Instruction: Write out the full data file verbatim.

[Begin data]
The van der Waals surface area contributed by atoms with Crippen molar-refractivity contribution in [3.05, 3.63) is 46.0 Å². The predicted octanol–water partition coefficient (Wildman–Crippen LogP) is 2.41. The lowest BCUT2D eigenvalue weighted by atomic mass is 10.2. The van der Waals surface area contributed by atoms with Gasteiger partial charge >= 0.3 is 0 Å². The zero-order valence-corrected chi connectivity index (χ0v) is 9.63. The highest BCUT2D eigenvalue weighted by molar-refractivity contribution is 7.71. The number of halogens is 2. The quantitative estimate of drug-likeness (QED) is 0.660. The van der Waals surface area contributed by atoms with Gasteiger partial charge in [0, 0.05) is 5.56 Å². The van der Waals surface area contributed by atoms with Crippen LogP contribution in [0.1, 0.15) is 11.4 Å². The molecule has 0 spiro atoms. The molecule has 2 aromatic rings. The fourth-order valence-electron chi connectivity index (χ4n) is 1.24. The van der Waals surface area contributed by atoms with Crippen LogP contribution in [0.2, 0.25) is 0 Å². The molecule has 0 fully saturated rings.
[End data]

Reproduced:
The van der Waals surface area contributed by atoms with Crippen molar-refractivity contribution in [3.05, 3.63) is 46.0 Å². The predicted octanol–water partition coefficient (Wildman–Crippen LogP) is 2.41. The lowest BCUT2D eigenvalue weighted by atomic mass is 10.2. The van der Waals surface area contributed by atoms with Gasteiger partial charge >= 0.3 is 0 Å². The zero-order valence-corrected chi connectivity index (χ0v) is 9.63. The highest BCUT2D eigenvalue weighted by molar-refractivity contribution is 7.71. The number of halogens is 2. The quantitative estimate of drug-likeness (QED) is 0.660. The van der Waals surface area contributed by atoms with Gasteiger partial charge in [0, 0.05) is 5.56 Å². The van der Waals surface area contributed by atoms with Crippen LogP contribution in [0.1, 0.15) is 11.4 Å². The molecule has 0 spiro atoms. The molecule has 2 aromatic rings. The fourth-order valence-electron chi connectivity index (χ4n) is 1.24. The van der Waals surface area contributed by atoms with Crippen LogP contribution in [0.2, 0.25) is 0 Å². The molecule has 0 fully saturated rings.